Use Elizabethan collar – An Elizabethan collar prevents your cat from being able to reach problem spots and lick excessively. While cats don’t love wearing them, it may be necessary temporarily to allow hot spots and irritation to heal.

Trim nails – Keeping your cat’s nails short and smooth can reduce skin damage from scratching. Do this carefully to avoid hitting the quick.

Apply soothing topicals – Natural remedies like aloe vera gel or hydrocortisone cream can provide relief from itching when applied to irritated areas. Always monitor for licking or reactions.

Consider medications – In severe cases, your vet may prescribe antihistamines, steroids, or antibiotics to reduce inflammation and skin infection caused by excessive licking.

With some creativity and persistence, you can help ease your cat’s discomfort until the flea infestation is fully under control. Just be patient, as it may take some time for their skin to heal after intense scratching and biting.

When to See the Vet

If your cat is constantly licking and scratching due to flea bites, it’s important to watch for any open wounds or signs of infection that may require veterinary attention. Excessive licking and scratching can lead to hair loss, reddened skin, scabs, and sores where bacteria can enter the skin.

According to petMD, open wounds should be seen by a vet, as they can quickly become infected. Signs of infection include pus, worsening swelling and redness, foul odor from the wound, and fever. Skin infections require antibiotics prescribed by a vet to clear them up. Leaving wounds open can allow them to worsen and spread.

The vet may shave and clean affected areas to properly examine skin damage. Treatment may include antibiotic ointments, oral antibiotics, medicated shampoos, and medications to reduce itching and inflammation. Restricting licking with an Elizabethan collar may be recommended to allow wounds to heal. Identifying and eliminating fleas is also key.

Catching infections early allows for quicker recovery. See the vet promptly if your cat’s flea bites lead to any open sores or show infection signs. Proper treatment will provide relief and prevent more serious complications.

Preventing Fleas

The best way to prevent fleas is by using flea prevention products on your cat regularly. There are many effective monthly topical treatments like Frontline Plus and Advantage II that kill adult fleas and prevent eggs from hatching. Oral medications like Capstar can kill adult fleas within hours. It’s important to use flea prevention year-round, even during colder months when fleas are less active. Your veterinarian can recommend the best products for your cat.

You should also keep your home and yard clean to help prevent fleas from taking hold. Frequently vacuum floors and furniture and wash your cat’s bedding to pickup and remove eggs and larvae. Use flea sprays or powders on carpets. Keep your lawn mowed short and remove brush piles where fleas can live. With diligent prevention both on your cat and in your home, you can stop a flea infestation before it starts.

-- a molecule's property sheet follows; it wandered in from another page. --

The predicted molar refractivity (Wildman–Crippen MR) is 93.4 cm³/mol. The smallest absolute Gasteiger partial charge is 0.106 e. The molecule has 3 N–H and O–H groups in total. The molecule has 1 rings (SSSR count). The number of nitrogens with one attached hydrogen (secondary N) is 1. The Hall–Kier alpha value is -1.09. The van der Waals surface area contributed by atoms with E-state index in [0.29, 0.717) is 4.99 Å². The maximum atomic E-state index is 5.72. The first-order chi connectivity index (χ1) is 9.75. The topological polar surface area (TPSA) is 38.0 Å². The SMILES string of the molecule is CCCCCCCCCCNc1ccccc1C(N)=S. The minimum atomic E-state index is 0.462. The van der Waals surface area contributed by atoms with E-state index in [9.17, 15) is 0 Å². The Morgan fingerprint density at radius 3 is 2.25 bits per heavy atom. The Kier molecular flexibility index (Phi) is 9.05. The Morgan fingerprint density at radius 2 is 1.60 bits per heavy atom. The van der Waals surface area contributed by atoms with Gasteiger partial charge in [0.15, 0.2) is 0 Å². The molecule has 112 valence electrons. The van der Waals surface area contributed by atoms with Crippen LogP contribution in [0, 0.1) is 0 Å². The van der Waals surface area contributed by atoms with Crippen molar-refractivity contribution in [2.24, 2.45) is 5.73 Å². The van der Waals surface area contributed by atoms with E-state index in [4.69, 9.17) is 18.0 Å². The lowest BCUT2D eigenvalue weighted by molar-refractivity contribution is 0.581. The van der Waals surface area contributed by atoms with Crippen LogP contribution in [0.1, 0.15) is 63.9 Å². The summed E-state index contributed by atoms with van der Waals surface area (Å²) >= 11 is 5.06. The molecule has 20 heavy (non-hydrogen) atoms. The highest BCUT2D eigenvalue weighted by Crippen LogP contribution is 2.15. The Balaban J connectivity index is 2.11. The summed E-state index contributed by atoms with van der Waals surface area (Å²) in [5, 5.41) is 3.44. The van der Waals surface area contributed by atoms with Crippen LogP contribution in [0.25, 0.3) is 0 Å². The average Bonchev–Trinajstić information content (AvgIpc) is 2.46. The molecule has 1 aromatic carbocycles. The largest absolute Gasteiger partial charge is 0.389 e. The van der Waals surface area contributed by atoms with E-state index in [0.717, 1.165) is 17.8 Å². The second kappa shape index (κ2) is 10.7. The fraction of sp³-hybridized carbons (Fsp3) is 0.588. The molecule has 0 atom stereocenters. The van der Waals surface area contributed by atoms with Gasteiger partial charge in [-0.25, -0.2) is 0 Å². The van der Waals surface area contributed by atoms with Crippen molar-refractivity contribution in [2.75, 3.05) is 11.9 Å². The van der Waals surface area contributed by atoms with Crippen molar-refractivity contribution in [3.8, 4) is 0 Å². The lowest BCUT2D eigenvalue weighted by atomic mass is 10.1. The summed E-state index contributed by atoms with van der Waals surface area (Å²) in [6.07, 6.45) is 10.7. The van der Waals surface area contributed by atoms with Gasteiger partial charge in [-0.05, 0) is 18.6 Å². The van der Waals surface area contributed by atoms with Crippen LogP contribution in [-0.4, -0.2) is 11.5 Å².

Flea Bite Allergies

Some cats develop allergic reactions to flea bites. This condition is known as flea allergy dermatitis (FAD) or flea bite hypersensitivity. It results when a cat’s immune system overreacts to the saliva in flea bites. FAD is estimated to affect 5-15% of cats.

The most common symptoms of flea allergy dermatitis in cats include:

  • Extreme itching and scratching, especially around the base of the tail, neck, and hind legs
  • Excessive licking, chewing, and grooming
  • Red, inflamed skin and bald patches from scratching
  • Scabs, sores, and crusty skin lesions

To treat flea allergy dermatitis, vets recommend:

  • Using monthly flea prevention medications like Frontline, Advantage II, or Revolution
  • Anti-itch shampoos and topical sprays
  • Cortisone injections for short-term itch relief
  • Antihistamines like diphenhydramine to reduce inflammation
  • Immunotherapy or allergy shots in severe cases

The key is controlling fleas and minimizing bites to prevent reactions. Keeping cats indoors also helps reduce flea exposure. With diligent flea control and treatment, cats with FAD can live normal, comfortable lives.


In summary, cats who have fleas often lick excessively in an attempt to find relief from the itchiness. While a certain amount of licking is normal grooming behavior for cats, excessive licking can lead to hair loss, hot spots, and skin infections. The best way to reduce flea-related licking is to treat the underlying cause – fleas. Using monthly flea prevention medication, washing bedding frequently, and vacuuming regularly can help eliminate fleas in your home and on your cat.

If your cat is licking persistently, inspect them thoroughly for fleas and talk to your veterinarian about flea treatment options. You can also try distracting your cat with playtime and treats. While flea prevention is ideal, prompt treatment when fleas are present is key to reducing discomfort for your cat and curbing excessive licking behavior.

Scroll to Top